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View Full Version : Strange phantom torque behaviour. Anyone else?



tomtheyak
11-25-2005, 08:51 AM
Theres a strange characterstic going on here that I've reported to the bug team at 1C. If you fly a single engine a/c and turn off the motor, you'll find that if the prop windmills you'll get a very strong rotational force in the opposite direction to the direction of torque. I find this a bit suspect...

However, it gets worse.

For when the prop actually stops windmilling (whether jammed or low airspeed) suddenly that mysterious anti-torque force completely disappears, nay, REVERSES and you are suddenly forced to throw the stick around in counteraction.
It gets very tedious when deadstick gliding around the speed at which this change happens; its not always easy to prevent it especially if you're making quick adjustments to make it into a field...

"Hmm, a bit high here, I'll drop the nose and lose some of that alt," speed picks up, prop starts to windmill and *bang!*; sudden reversal in lateral stick force!

I'd post a track but don't know where to host it!

I first noticed it on the Spit IX - anyone had it on any others? If at all?

Just interested to find out!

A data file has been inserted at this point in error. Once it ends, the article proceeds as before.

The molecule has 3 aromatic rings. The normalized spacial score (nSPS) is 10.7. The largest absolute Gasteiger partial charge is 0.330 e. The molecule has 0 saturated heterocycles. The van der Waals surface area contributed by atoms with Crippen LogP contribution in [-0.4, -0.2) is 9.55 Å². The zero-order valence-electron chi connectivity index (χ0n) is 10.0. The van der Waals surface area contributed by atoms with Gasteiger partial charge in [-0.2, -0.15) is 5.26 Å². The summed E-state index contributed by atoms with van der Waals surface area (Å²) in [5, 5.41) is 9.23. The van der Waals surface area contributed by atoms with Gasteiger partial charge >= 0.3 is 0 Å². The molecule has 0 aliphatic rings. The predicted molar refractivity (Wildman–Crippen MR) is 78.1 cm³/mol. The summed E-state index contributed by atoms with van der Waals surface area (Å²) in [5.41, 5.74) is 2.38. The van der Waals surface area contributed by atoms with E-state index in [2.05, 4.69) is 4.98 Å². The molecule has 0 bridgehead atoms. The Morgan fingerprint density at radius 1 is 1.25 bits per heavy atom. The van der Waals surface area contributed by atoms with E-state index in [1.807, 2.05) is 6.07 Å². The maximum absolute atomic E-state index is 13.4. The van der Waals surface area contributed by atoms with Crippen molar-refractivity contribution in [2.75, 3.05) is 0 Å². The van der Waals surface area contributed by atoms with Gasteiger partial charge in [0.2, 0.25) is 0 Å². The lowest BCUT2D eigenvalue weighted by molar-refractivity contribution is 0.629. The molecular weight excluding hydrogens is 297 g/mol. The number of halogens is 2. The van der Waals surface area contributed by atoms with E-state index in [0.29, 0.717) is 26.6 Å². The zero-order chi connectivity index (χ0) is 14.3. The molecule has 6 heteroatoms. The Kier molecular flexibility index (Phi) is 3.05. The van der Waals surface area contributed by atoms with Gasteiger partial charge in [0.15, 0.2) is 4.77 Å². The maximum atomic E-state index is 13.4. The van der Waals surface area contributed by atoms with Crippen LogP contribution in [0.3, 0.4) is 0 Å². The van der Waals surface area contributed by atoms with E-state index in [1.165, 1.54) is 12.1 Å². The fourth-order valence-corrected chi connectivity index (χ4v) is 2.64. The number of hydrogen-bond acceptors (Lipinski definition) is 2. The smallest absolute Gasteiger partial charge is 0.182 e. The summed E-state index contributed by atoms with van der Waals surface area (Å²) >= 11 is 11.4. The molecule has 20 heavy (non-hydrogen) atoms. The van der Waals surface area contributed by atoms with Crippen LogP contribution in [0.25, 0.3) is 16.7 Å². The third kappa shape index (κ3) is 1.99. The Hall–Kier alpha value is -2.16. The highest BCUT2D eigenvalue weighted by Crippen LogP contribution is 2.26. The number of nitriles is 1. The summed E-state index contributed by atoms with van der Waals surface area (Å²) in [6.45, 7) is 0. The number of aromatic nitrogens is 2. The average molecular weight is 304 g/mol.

Arm_slinger
11-25-2005, 09:15 AM
Yeah i get that, I first noticed it in the MkVIII spit.

anarchy52
11-25-2005, 10:01 AM
Originally posted by Arm_slinger:
Yeah i get that, I first noticed it in the MkVIII spit.

same thing on focke, I don't think that phenomena is limited to Spit

alert_1
11-25-2005, 11:47 AM
The same in teh Bf109, out of fuel while landing and "phantom" torque swung me so brutally that I crashed...

Aaron_GT
11-25-2005, 12:37 PM
Many WW2 aircraft were trimmed via the structure (offset tails, wing twists, mostly subtle) to fly straight with cruise power. It might be that with the engine off it's the structural trim that is in effect. But perhaps it is too much?

Birdman86
11-25-2005, 01:18 PM
I think this phenomenon isn't totally in conflict with the laws of physics:
When the engine is running and has enough power, it exerts torque to the prop and then the prop exerts equal but opposite torque to the plane, which has to be cancelled by structural trimming.
When the engine is at very low power (braking) or windmilling, the prop spins the engine and thus exerts torque on the plane to another direction and structural trim strenghtens it.
So as long as the prob is spinning, the torque is OK.
But when the prop stops spinning completely that "braking" torque disappears and the plane has to be trimmed again to another direction. But I think this effect is too strong and the structural trim should still keep turning the plane to the same direction (opposite to the torque felt while increasing throttle).

I'm not sure if I'm right because airspeed and many other variables affect trimming and thus the situation is way more complex.
Anyway the most brutal and dangerous torgues act while engine rpm changes and these are due to accelerating or decelerating masses.

tomtheyak
11-27-2005, 09:09 AM
Thanks guys...

Birdman, i was thinking along similar lines that this might be the cause, so windmilling prop understandable but to have such magnitudes of force reversal seems a little ..over-amplified...

p1ngu666
11-27-2005, 09:37 AM
yes the plane becomes very hard to control, will suddenly roll in one direction all by itself, very quickly.

while triming is true, the effect should be gradual